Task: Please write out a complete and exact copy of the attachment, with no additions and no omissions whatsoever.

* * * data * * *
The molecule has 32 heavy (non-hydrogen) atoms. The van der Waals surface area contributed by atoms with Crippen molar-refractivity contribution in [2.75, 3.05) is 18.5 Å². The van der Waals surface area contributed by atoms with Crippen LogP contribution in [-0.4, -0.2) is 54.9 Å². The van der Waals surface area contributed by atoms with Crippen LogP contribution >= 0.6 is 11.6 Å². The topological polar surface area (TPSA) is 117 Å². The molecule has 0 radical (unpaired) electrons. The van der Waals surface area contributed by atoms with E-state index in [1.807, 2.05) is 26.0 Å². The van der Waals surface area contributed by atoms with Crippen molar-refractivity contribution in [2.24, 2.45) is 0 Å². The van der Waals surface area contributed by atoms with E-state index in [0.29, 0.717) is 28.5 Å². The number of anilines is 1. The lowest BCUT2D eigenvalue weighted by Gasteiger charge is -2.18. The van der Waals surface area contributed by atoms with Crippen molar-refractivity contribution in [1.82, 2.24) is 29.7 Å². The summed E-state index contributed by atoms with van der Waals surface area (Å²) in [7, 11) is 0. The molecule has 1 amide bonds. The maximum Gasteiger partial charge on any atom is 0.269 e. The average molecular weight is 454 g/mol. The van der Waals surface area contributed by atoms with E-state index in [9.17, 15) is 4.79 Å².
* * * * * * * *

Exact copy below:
The molecule has 32 heavy (non-hydrogen) atoms. The van der Waals surface area contributed by atoms with Crippen molar-refractivity contribution in [2.75, 3.05) is 18.5 Å². The van der Waals surface area contributed by atoms with Crippen LogP contribution in [-0.4, -0.2) is 54.9 Å². The van der Waals surface area contributed by atoms with Crippen LogP contribution >= 0.6 is 11.6 Å². The topological polar surface area (TPSA) is 117 Å². The molecule has 0 radical (unpaired) electrons. The van der Waals surface area contributed by atoms with E-state index in [1.807, 2.05) is 26.0 Å². The van der Waals surface area contributed by atoms with Crippen molar-refractivity contribution in [2.24, 2.45) is 0 Å². The van der Waals surface area contributed by atoms with E-state index in [0.29, 0.717) is 28.5 Å². The number of anilines is 1. The lowest BCUT2D eigenvalue weighted by Gasteiger charge is -2.18. The van der Waals surface area contributed by atoms with Crippen molar-refractivity contribution in [1.82, 2.24) is 29.7 Å². The summed E-state index contributed by atoms with van der Waals surface area (Å²) in [7, 11) is 0. The molecule has 1 amide bonds. The maximum Gasteiger partial charge on any atom is 0.269 e. The average molecular weight is 454 g/mol. The van der Waals surface area contributed by atoms with E-state index in [9.17, 15) is 4.79 Å².